In an attempt to further define and develop the conductor’s role in new music, I asked Jennifer Walshe to work on a new project with Nadar Ensemble and myself, an ensemble with which I have premiered many of the pieces that catalyzed my doctoral studies.  Walshe graciously accepted and proposed to write a piece for ensemble, conductor, live video, and electronics. The piece will play with the established relationship and hierarchy of conductor and ensemble and how that may be deployed artistically. More specifically, Walshe has proposed to focus especially on the conductor’s hands, including super close-ups, a series of poses, and movement sequences. Her references include hand modeling, home shopping network jewelry infomercials, the Japanese phenomenon ‘girlfriend hand’, and manicure YouTube channels.
Together with Nadar and deSingel International Arts Campus, I decided to offer Walshe this commission because not only is she an internationally acclaimed performer, composer, and educator, but she is alsowell-known for diving deep into the depths of a subject and pushing the performers to see things from newfound perspectives. My research aims to reconsider conductor’s performance practice and to find new ways in which to develop and even instrumentalize the role. Conducting is a movement-based musical practice, though it is normally not associated with directly generating sound. According to Nadar’s artistic directors, Stefan Prins and Pieter Matthynssens, conducting may even be considered as venturing towards another performing arts discipline:
The conductor is a visual element, so if you program concerts in which you think the visual element is really important, then putting it simply, with a conductor, you have a dancer on stage. 
It therefore seemed fitting to enlist the help of Walshe who, according to her compositional manifesto, The New Discipline, embodies a ‘rigorous approach to making and critiquing compositions where physical, theatrical and visual elements are as important as the sonic’. Her work is a strict practice of ‘finding, learning and developing new compositional and performative tools’.  Musicologist Monika Voithofer describes Walshe’s compositions as being ‘characterized by the (…) revaluation of the body and physicality’ and calling for a ‘multisensory, instead of a merely auditory, perception’.  The concept of a note, or music, is much broader for Walshe than simply an auditory value. For Walshe, the tilt of the performer’s head can communicate as much as the intense sound of a fast moving bow. Or in our case, the conductor’s cueing gestures and inhalations can hold as much musical value as the resonance of a gran cassa.
Both in the literature and during the many in-depth interviews I conducted during this research, I found that the presence of a conductor creates a perceived hierarchy on stage.  Some of the composers with whom I talked accepted this ‘performance ritual’  as is, but most attempted in one way or the other to utilize it to their (artistic) advantage. When we discussed this aspect of my research, Walshe was more than keen to put this to use in our project. Her works such as THMOTES (2013), a snapchat piece, and the completely composed (and fictional) Historical Documents of the Irish Avant-Garde (2015)  challenge long-standing and accepted, even romantic, hierarchal roles of the composer and historian, respectively. She was only too happy to take on the conductor’s assumed position.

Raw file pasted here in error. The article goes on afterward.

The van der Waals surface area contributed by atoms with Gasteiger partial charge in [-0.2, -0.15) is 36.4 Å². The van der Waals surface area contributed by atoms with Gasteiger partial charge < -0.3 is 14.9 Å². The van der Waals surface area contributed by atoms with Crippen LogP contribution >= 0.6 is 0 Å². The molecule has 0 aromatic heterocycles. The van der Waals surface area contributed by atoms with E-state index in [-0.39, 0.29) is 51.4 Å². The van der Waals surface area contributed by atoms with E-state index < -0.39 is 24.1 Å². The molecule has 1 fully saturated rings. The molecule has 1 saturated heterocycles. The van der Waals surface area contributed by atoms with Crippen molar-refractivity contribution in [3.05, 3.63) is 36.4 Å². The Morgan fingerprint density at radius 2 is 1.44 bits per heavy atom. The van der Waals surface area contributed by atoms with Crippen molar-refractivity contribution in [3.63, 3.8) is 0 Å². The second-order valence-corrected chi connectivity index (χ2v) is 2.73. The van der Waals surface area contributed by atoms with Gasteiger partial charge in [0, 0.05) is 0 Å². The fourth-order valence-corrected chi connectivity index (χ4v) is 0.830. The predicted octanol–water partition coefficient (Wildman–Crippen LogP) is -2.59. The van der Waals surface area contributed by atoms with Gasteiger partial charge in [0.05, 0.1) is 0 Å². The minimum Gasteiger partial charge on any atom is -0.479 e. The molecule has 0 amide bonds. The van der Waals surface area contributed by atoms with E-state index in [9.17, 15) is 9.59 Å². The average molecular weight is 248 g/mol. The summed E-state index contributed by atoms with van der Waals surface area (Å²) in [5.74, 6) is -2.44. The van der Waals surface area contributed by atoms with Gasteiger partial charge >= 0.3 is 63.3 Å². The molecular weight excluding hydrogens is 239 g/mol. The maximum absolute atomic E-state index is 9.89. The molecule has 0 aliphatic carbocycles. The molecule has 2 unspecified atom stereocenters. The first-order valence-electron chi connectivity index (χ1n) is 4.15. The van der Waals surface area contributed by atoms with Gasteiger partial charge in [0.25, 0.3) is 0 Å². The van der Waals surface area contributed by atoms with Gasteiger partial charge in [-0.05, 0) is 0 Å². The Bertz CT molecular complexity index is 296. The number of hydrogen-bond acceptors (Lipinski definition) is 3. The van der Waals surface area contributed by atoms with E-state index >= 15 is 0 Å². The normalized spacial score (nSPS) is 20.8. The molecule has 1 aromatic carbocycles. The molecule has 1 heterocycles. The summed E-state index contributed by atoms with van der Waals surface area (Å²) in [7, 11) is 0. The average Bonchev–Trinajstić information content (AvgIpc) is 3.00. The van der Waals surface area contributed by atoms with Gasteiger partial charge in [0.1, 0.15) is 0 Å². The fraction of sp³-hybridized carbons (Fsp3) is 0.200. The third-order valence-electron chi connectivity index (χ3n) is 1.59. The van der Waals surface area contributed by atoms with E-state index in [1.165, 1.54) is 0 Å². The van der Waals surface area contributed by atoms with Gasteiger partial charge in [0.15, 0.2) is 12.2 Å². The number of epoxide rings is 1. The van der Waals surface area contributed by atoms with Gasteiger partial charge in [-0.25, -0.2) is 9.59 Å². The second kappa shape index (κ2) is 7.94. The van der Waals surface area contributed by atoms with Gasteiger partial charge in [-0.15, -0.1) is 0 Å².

I came across many new themes during my doctoral studies, but perhaps one of the more personally resonant concepts is the manner in which Håkon Stene, during his keynote address at our ARIA conference, Framing the Normal, described his ‘post-instrumental practice’: a ‘hybrid performer aesthetic’ in which we as musicians step away from our trained instruments and apply the same learning methodologies across the new instruments and playing techniques that we are tasked with playing by today’s composers.  To that effect, Walshe’s closing statement to her compositional manifesto served as a key motivator for offering her this commission and involving her in my final artistic presentation:
Perhaps we are finally willing to accept that the bodies playing the music are part of the music, that they’re present, they’re valid and they inform our listening whether subconsciously or consciously. That it’s not too late for us to have bodies. 
 Examples of works premiered include AMID (2004) by Simon Steen-Andersen, Point Ones (2012) by Alexander Schubert, and Ghost of Dystopia (2014, rev. 2019) by Alexander Khubeev.
 Pieter Matthynssens, interview by Thomas R. Moore, January 21, 2020.
 'The New Discipline', Milker Corporation, accessed 20 July 2021, http://milker.org/the-new-discipline.
 Monika Voithofer, '“That It´s Not Too Late for Us to Have Bodies". Notes on Extended Performance Practices in Contemporary Music', Music & Practice 6 (July 2020): https://doi.org/10.32063/0602.
 Thomas R. Moore, 'The Instrumentalised Conductor', Tempo 75, no. 297 (July 2021): 48–60, https://doi.org/10.1017/S004029822100022X.
 Elliott Schwartz and Daniel Godfrey, Music Since 1945: Issues, Materials, and Literature (New York: Schirmer Books, 1993).
 'Aisteach | Preserving the History of Ireland’s Avant-Garde', accessed 20 July 2021, http://www.aisteach.org/.
 'Schedule', Framing the Normal, 29 March 2021, https://framingthenormal.wordpress.com/schedule/.
 'The New Discipline'.